In 1924, he was appointed as administrator of the Russian Ecclesiastical Mission in Jerusalem and departed for the Holy Land, where he spent the next 10 years.

In 1935, Archbishop Anastasy participated in a council called by Serbian Patriarch Varnava with the aim of restoring unity in the Russian Orthodox Church abroad. The Council was attended by Metropolitan Eulogius (Georgievsky), who headed the Western European Metropolia (the predecessor to the Patriarchal Exarchate for Orthodox Parishes of Russian Tradition in Western Europe), Metropolitan Theophilus (Pashkovsky) of San Francisco, who headed the North American Metropolia (the predecessor to the Orthodox Church in America), and Bishop Dimitry (Voznesensky), who represented the Far East Metropolia. At this meeting, the unity of the Russian Orthodox Church Outside Russia was restored, albeit temporarily, and the bishops signed the Temporary Statues of the Russian Orthodox Church Abroad, which became the charter governing the ROCOR. At that time Archbishop Anastasy was elevated to the rank of metropolitan and appointed assistant to Metropolitan Anthony (Khrapovitsky).

After the death of Metropolitan Anthony in 1936, Metropolitan Anastasius was unanimously elected as the new First Hierarch of the ROCOR. In 1938, Metropolitan Anastasy presided over the second All-Diaspora Council.

With the beginning of World War II, Metropolitan Anastasius found himself once again in the zone of hostilities as German forces bombed and then occupied Belgrade in 1941. The invasion of the Soviet Union in June, 1941, prompted Joseph Stalin to reconsider state policies vis-a-vis the Russian Church. Stalin released bishops from prison and allowed churches to be reopened. With his permission, hierarchs in the Soviet Union elected Metropolitan Sergius (Stragorodsky) as Patriarch of Moscow on September 8, 1943. On October 21, 1943, in Vienna, Metropolitan Anastasius together with eight exile hierarchs denounced the election as uncanonical.

With the approach of the Soviet army on Belgrade in September, 1944, the Synod of Bishops relocated to Vienna and then, in the summer of 1945, to Munich, Germany. Starting in 1948, many Russian displaced persons began to relocate to the United States. This prompted many to call for the Synod to relocate across the Atlantic, especially given the events of the 1946 at the All-American Council of Cleveland, where the North American Metropolia voted to break ties with the ROCOR. Given these circumstances, on November 23, 1950, Metropolitan Anastasy left Munich for New York. Immediately after his arrival in the United States, on November 25, 1950, he traveled to Jordanville, New York, where he consecrated Holy Trinity Cathedral, the main church of the hamlet's Holy Trinity Monastery. The consecration was followed by the first meeting of the ROCOR Council of Bishops on US soil with the participation of 11 hierarchs.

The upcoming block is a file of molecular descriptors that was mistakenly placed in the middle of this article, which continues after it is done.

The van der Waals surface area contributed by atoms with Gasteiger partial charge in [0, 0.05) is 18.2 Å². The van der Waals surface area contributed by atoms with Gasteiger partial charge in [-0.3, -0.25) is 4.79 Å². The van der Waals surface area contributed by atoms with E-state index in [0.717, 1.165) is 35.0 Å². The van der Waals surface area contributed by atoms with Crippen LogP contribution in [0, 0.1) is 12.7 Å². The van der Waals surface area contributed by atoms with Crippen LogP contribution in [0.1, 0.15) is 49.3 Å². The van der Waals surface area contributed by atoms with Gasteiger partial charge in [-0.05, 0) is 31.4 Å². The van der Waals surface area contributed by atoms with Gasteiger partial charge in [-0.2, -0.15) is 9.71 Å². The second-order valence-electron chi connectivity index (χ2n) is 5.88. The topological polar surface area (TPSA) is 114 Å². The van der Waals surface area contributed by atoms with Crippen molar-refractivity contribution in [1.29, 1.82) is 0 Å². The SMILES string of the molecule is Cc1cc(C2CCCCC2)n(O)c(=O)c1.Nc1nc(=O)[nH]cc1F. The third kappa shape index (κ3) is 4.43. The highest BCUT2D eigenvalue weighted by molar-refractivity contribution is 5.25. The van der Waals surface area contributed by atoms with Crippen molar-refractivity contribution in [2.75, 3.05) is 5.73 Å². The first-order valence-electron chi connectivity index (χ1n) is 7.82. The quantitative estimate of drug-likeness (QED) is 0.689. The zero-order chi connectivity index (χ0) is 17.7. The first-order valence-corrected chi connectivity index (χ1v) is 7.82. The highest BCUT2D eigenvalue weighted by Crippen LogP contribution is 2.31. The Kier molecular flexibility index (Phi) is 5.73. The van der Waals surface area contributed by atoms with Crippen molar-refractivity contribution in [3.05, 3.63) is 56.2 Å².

There also, and for the first (and only) time in the history of the ROCOR, Metropolitan Anastasy officiated at the consecration of the holy chrism. Prior to this, the ROCOR had received chrism from the Serbian Orthodox Church.

Once in the United States, Metropolitan Anastasius took up residence at the New Kursk-Root Hermitage in Mahopac, New York. Metropolitan Anastasius' tenure saw the blossoming of ROCOR in North America with the opening of about 100 new parishes and the consecration six new bishops: Anthony (Sinkevich) of Los Angeles, Averky (Taushev) of Syracuse and Holy Trinity, Sava (Rayevsky) of Sydney, Anthony (Medvedev) of San Francisco, Sava (Sarachevich) of Edmonton, and Nectarius (Kontzevich) of Seattle. Every summer, starting in 1951, Metropolitan Anastasy would undertake a trip across the United States to California, where he would spend a significant part of the summer in San Francisco. There, at his initiative, the Synod established the parish of All Saints of Russia in Burlingame, California.

Because of his ill health, Metropolitan Anastasius petitioned for the election of a successor in 1964. To this purpose, the Council of Bishops met on May 27, 1964, and elected Bishop Philaret (Voznesensky) of Brisbane as the new First Hierarch of the ROCOR. After Metropolitan Anastasy retired the Synod awarded him the title of "beatitude" with the right of wearing two panagias. The final act of his episcopal services saw the glorification of St. John of Kronstadt by the same Council of Bishops. Soon afterward, Metropolitan Anastasy died on May 22, 1965. He was buried at Holy Trinity Monastery in Jordanville, New York.


Archbishop Averky (Taushev) of Syracuse and Holy Trinity. The life of the His Beatitude, Metropolitan Anastasy. 1